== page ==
The Reserve Bank Friday relaxed the leverage ratio (LR) for banks to help them boost their lending activities. The leverage ratio stands reduced to 4 per cent for Domestic Systemically Important Banks (DSIBs) and 3.5 per cent for other banks effective from the quarter commencing October 1, 2019, the central bank said in a notification.
“Both the capital measure and the exposure measure along with Leverage Ratio are to be disclosed on a quarter-end basis. However, banks must meet the minimum Leverage Ratio requirement at all times,” RBI said.
The leverage ratio, as defined under Basel-III norms, is Tier-I capital as a percentage of the bank’s exposures. The framework is designed to capture leverage associated with both on- and off-balance sheet exposures.
Earlier this month, RBI had said it has decided to harmonise LR in line with Basel III standards keeping in mind financial stability of financial firms.
In order to mitigate risks of excessive leverage, the Basel Committee on Banking Supervision (BCBS) designed the Basel III Leverage Ratio as a simple, transparent, and non-risk-based measure to supplement existing risk-based capital adequacy requirements, RBI had said in its June statement on Developmental and Regulatory Policies.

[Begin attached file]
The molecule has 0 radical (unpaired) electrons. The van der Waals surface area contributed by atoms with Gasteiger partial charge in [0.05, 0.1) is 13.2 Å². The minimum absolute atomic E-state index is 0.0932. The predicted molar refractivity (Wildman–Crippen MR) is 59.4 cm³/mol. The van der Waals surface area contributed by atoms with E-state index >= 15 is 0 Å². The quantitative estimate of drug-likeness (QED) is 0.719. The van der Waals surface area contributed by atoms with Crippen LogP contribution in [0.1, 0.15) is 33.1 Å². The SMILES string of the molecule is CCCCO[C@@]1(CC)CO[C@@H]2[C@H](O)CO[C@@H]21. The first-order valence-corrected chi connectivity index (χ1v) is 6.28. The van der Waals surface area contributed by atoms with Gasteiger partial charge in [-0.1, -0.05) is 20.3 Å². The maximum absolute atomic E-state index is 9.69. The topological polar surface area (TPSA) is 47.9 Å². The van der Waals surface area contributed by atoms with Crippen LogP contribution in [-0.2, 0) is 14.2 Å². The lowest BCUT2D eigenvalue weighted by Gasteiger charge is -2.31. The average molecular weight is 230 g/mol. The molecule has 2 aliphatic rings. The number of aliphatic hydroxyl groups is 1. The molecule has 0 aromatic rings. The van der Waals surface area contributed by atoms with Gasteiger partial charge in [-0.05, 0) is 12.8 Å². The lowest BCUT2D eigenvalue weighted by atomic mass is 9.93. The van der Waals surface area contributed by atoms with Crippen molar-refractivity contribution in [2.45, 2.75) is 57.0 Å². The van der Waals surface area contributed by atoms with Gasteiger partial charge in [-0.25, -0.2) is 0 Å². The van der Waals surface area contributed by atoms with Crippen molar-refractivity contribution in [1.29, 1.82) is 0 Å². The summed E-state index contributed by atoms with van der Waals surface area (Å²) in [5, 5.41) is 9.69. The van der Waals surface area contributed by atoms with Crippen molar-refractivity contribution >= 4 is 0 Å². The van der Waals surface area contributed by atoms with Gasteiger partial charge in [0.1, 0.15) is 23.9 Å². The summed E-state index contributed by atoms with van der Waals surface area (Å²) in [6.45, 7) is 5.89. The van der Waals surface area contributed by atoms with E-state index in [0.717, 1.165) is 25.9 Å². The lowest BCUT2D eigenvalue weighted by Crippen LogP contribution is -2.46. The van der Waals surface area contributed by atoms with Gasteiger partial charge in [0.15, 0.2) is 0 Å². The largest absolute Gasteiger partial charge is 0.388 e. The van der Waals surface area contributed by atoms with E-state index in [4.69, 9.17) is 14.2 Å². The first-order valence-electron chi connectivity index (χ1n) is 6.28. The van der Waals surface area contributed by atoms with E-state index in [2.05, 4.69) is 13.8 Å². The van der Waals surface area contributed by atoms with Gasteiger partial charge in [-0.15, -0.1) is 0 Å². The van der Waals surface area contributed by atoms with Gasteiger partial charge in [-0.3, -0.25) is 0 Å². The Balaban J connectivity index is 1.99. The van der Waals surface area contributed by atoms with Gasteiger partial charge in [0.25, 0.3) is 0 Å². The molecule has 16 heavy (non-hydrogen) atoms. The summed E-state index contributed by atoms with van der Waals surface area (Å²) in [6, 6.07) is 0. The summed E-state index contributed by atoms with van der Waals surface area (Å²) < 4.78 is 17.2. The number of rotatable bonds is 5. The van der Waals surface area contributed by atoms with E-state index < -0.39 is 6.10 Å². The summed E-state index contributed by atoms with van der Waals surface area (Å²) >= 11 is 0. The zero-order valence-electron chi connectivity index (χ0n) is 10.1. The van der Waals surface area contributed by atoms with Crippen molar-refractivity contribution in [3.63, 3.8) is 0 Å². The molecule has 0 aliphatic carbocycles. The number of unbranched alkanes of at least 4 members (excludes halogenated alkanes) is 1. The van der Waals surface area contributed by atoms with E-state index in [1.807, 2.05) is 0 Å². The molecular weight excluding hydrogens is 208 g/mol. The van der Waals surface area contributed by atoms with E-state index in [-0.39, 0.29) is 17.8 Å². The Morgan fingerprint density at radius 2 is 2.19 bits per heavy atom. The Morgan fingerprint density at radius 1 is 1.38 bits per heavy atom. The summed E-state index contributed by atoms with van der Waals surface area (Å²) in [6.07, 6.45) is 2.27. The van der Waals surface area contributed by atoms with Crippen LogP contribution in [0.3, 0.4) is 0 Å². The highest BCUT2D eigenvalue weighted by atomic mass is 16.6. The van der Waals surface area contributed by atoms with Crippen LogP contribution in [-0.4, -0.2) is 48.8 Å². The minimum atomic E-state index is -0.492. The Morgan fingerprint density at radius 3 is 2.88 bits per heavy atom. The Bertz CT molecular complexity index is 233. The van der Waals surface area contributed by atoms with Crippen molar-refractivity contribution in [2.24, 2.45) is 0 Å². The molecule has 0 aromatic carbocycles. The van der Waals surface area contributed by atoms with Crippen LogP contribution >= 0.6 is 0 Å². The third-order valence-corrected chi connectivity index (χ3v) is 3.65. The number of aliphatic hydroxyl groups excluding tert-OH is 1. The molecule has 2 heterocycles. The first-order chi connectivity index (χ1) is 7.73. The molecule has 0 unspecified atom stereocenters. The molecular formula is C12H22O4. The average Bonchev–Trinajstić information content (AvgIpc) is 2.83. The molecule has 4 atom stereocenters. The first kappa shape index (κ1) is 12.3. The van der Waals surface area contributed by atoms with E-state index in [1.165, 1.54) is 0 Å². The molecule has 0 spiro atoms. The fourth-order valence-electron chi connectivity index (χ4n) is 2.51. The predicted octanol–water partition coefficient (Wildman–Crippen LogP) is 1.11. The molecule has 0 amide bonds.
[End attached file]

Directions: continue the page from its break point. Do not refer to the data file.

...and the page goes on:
“In terms of the framework on LR put in place by the Reserve Bank, banks have been monitored against an indicative LR of 4.5 per cent. These guidelines have served the purpose of disclosures and also as the basis for parallel run by banks,” it had said.
The final minimum LR requirement was to be stipulated taking into consideration the final rules prescribed by the Basel Committee by end 2017, it had said.